“You can’t possibly be serious,” he said, his eyes wide. “Opening a bookstore in the city is insane. All the bookstores have closed. Well, most of them anyway. You’ll be an independent and you know what that means. No one is going to give you MONEY.”
“I didn’t say it would be easy,” she said.
“Tell me why you want to do this,” he asked.
“Because so many books are written about bookstores in small towns and I don’t like to read books about small towns and how intertwined everyone’s life is and how they all know everyone’s business and then some guy walks in and it’s true love on the spot and then, after I throw up from the same old same old, I swear I’ll never read a book about a bookstore again.”
“Oh. You should have just said that in the beginning. I get that. Still. Maybe you should just write a book about a city bookstore, where no one knows anything about anyone else and no one finds true love when a plumber or lumberman walks in with his pig.”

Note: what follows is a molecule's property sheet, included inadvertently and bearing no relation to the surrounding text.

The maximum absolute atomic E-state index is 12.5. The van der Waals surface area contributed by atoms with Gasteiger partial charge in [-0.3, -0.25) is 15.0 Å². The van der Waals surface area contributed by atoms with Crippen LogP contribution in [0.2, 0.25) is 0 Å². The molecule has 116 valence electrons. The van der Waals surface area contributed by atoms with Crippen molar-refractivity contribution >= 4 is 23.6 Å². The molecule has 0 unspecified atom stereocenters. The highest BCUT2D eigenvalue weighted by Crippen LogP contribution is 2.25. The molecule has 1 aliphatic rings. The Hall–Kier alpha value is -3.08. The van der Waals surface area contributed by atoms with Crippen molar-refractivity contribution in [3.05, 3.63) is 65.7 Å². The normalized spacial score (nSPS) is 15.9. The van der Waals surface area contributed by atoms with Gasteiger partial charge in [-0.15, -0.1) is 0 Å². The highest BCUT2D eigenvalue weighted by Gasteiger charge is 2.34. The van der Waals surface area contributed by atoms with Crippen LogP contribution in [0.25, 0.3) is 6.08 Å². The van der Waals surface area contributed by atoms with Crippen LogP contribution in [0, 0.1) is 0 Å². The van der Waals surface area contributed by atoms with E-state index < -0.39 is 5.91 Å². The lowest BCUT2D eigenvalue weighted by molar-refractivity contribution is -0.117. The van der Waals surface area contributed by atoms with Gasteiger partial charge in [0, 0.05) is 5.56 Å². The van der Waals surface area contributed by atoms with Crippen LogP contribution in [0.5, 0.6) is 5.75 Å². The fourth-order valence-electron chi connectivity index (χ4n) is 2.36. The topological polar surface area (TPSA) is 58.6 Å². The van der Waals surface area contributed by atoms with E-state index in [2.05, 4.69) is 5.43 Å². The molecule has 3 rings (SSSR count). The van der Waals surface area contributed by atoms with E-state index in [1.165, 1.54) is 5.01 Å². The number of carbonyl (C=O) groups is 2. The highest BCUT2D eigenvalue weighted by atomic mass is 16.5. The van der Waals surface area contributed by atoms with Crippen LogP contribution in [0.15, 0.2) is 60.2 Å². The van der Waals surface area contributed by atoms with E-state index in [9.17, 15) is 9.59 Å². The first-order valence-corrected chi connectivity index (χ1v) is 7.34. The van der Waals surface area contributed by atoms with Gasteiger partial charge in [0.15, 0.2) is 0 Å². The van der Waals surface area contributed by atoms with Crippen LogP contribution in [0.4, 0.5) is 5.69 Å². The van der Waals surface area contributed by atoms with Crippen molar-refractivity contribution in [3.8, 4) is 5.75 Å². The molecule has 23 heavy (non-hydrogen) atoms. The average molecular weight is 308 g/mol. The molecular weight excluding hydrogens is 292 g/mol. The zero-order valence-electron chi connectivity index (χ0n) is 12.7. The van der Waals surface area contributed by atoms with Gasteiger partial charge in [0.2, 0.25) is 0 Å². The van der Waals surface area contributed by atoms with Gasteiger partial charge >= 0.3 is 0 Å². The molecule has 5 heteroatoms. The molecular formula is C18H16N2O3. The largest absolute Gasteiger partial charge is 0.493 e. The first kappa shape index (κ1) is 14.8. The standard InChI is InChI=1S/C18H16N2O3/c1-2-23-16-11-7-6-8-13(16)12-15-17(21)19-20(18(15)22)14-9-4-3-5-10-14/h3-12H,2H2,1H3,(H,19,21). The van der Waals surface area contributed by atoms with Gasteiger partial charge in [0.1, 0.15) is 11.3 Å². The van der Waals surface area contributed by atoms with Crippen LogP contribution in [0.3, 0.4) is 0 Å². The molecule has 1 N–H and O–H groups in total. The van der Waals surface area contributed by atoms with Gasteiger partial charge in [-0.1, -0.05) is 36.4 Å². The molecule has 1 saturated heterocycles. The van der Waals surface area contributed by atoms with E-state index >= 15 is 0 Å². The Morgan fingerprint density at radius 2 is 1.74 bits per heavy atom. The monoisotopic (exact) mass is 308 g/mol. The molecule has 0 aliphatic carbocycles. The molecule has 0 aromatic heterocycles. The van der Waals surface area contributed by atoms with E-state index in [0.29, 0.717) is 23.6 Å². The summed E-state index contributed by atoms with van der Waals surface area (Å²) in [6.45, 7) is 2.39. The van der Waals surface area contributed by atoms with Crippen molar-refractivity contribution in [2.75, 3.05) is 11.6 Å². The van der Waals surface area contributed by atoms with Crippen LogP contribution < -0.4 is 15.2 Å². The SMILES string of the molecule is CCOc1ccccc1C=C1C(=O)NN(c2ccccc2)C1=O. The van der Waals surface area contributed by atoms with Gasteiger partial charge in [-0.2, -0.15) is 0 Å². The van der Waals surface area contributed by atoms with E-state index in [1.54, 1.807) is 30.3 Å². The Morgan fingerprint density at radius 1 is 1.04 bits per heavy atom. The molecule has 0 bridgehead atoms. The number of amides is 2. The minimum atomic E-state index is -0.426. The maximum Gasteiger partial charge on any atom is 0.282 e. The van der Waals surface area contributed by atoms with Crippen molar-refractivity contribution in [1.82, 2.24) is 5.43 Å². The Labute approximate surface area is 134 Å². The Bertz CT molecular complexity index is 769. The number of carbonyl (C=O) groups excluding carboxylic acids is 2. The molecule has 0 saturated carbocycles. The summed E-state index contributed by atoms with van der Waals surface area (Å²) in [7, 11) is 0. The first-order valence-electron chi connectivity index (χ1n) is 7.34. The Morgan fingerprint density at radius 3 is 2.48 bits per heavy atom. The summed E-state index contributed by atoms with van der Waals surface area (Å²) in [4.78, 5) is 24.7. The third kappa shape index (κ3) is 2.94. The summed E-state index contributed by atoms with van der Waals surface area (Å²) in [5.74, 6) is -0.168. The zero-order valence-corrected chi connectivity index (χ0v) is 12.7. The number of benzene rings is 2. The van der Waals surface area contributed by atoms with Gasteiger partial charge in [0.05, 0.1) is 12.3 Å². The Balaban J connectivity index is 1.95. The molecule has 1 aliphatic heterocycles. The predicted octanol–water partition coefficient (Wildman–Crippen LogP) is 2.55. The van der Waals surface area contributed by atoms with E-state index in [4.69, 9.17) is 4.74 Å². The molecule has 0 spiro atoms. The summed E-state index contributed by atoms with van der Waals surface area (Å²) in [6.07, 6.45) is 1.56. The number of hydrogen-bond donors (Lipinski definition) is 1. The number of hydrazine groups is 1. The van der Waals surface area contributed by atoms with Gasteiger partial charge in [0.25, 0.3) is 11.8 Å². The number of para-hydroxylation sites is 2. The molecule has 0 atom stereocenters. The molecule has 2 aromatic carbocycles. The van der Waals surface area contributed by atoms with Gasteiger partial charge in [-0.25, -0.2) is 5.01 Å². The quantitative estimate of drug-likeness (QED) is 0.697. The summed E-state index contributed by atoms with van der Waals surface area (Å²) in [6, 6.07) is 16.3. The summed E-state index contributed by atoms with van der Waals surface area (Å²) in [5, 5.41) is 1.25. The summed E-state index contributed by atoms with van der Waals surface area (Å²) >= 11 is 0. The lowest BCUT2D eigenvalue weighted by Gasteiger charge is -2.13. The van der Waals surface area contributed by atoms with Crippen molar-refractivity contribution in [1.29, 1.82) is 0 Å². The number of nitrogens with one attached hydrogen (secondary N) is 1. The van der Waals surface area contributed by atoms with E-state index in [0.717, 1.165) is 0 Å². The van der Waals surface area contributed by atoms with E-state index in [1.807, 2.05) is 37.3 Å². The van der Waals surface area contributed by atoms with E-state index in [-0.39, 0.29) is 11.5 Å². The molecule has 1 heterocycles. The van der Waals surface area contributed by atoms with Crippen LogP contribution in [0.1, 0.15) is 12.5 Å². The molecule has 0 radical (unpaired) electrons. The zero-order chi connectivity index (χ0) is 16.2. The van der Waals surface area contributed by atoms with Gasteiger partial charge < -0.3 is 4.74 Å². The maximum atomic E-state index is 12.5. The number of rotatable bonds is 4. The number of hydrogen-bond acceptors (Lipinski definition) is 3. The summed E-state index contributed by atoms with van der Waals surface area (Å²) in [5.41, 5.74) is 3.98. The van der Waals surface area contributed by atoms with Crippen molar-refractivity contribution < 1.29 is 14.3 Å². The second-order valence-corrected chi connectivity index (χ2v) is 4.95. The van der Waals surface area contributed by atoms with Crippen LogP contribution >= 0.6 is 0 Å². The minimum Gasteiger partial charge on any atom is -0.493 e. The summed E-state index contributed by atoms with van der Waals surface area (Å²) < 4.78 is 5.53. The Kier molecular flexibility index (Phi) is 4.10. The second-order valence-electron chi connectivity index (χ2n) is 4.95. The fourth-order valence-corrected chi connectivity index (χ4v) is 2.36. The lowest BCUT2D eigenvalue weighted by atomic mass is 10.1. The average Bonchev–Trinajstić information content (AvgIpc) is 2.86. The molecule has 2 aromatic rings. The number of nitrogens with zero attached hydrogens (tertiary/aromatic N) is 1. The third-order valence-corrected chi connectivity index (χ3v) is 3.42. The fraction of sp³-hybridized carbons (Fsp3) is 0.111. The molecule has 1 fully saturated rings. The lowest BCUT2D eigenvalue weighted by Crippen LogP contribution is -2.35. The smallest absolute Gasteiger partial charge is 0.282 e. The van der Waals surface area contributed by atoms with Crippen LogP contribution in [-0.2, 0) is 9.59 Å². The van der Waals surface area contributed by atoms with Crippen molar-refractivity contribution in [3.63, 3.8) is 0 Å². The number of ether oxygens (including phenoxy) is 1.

“Pig? And why would a lumberman be in the city with a pig, even if he had one?”
“I was thinking farmer.”
“Ah. There’s probably a book about that one too. Oh, and don’t forget, most of the bookstores are left to the woman after she worked there with some relative while she was growing up. The store is broke, and she is supposed to save it with no money or experience. But she does it, after finding hidden letters, or pictures, that tell her secrets about her mother and grandmother. Then she finds out that her father wasn’t her real father but the man who sold christmas trees at thanksgiving next to the hardware store.”
“I want to read books about bookstores, just not those books.”
“Well,” he said. “You know the old saying…write the book you want to read.”
“It’s probably a lot easier than opening a shop,” she agreed.
“There’s usually a divorce in there too, that’s why the woman can travel to wherever the bookstore she inherited is located. She’s running from a broken heart. They’re all the same book with different titles and covers. Although, there were a few good ones and they all took place in a city.”
“You’re just not used to people who live in towns and know what what everyone is doing, or not doing.”
“I wouldn’t last a day. That’s called nosey and none of your business, where I come from.”